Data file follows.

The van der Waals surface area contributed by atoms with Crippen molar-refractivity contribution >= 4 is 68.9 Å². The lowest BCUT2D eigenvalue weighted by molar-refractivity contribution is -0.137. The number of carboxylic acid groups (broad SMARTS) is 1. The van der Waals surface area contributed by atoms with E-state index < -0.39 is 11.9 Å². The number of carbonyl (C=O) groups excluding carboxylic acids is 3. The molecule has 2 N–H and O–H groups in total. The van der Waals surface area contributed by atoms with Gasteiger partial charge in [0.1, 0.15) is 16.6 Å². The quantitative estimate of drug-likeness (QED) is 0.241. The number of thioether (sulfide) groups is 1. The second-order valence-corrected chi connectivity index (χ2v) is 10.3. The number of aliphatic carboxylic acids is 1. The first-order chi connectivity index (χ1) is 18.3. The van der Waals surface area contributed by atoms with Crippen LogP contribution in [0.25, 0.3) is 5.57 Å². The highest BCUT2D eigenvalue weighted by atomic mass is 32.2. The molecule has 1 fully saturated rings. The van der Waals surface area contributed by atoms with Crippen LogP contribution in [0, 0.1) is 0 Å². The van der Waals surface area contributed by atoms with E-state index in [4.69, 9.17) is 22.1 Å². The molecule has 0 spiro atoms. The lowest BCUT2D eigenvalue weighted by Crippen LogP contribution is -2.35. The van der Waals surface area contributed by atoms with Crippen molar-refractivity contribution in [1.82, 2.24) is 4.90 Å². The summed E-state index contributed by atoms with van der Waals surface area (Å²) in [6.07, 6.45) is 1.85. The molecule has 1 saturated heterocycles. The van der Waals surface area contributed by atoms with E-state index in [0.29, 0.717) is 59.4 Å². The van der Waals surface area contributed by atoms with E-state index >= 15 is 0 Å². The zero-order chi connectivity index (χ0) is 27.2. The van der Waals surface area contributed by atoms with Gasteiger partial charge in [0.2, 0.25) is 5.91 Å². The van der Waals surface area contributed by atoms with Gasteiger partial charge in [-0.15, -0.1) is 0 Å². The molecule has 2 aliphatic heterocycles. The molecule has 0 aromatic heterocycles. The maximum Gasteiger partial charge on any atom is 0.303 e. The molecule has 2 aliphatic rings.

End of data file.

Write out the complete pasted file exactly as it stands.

The van der Waals surface area contributed by atoms with Crippen molar-refractivity contribution >= 4 is 68.9 Å². The lowest BCUT2D eigenvalue weighted by molar-refractivity contribution is -0.137. The number of carboxylic acid groups (broad SMARTS) is 1. The van der Waals surface area contributed by atoms with E-state index < -0.39 is 11.9 Å². The number of carbonyl (C=O) groups excluding carboxylic acids is 3. The molecule has 2 N–H and O–H groups in total. The van der Waals surface area contributed by atoms with Gasteiger partial charge in [0.1, 0.15) is 16.6 Å². The quantitative estimate of drug-likeness (QED) is 0.241. The number of thioether (sulfide) groups is 1. The second-order valence-corrected chi connectivity index (χ2v) is 10.3. The number of aliphatic carboxylic acids is 1. The first-order chi connectivity index (χ1) is 18.3. The van der Waals surface area contributed by atoms with Crippen LogP contribution in [0.25, 0.3) is 5.57 Å². The highest BCUT2D eigenvalue weighted by atomic mass is 32.2. The molecule has 1 fully saturated rings. The van der Waals surface area contributed by atoms with Crippen LogP contribution in [0, 0.1) is 0 Å². The van der Waals surface area contributed by atoms with E-state index in [4.69, 9.17) is 22.1 Å². The molecule has 0 spiro atoms. The lowest BCUT2D eigenvalue weighted by Crippen LogP contribution is -2.35. The van der Waals surface area contributed by atoms with Crippen molar-refractivity contribution in [1.82, 2.24) is 4.90 Å². The summed E-state index contributed by atoms with van der Waals surface area (Å²) in [6.07, 6.45) is 1.85. The molecule has 1 saturated heterocycles. The van der Waals surface area contributed by atoms with E-state index in [0.29, 0.717) is 59.4 Å². The van der Waals surface area contributed by atoms with E-state index >= 15 is 0 Å². The zero-order chi connectivity index (χ0) is 27.2. The van der Waals surface area contributed by atoms with Gasteiger partial charge in [0.2, 0.25) is 5.91 Å². The van der Waals surface area contributed by atoms with Gasteiger partial charge in [-0.15, -0.1) is 0 Å². The molecule has 2 aliphatic heterocycles. The molecule has 0 aromatic heterocycles. The maximum Gasteiger partial charge on any atom is 0.303 e. The molecule has 2 aliphatic rings.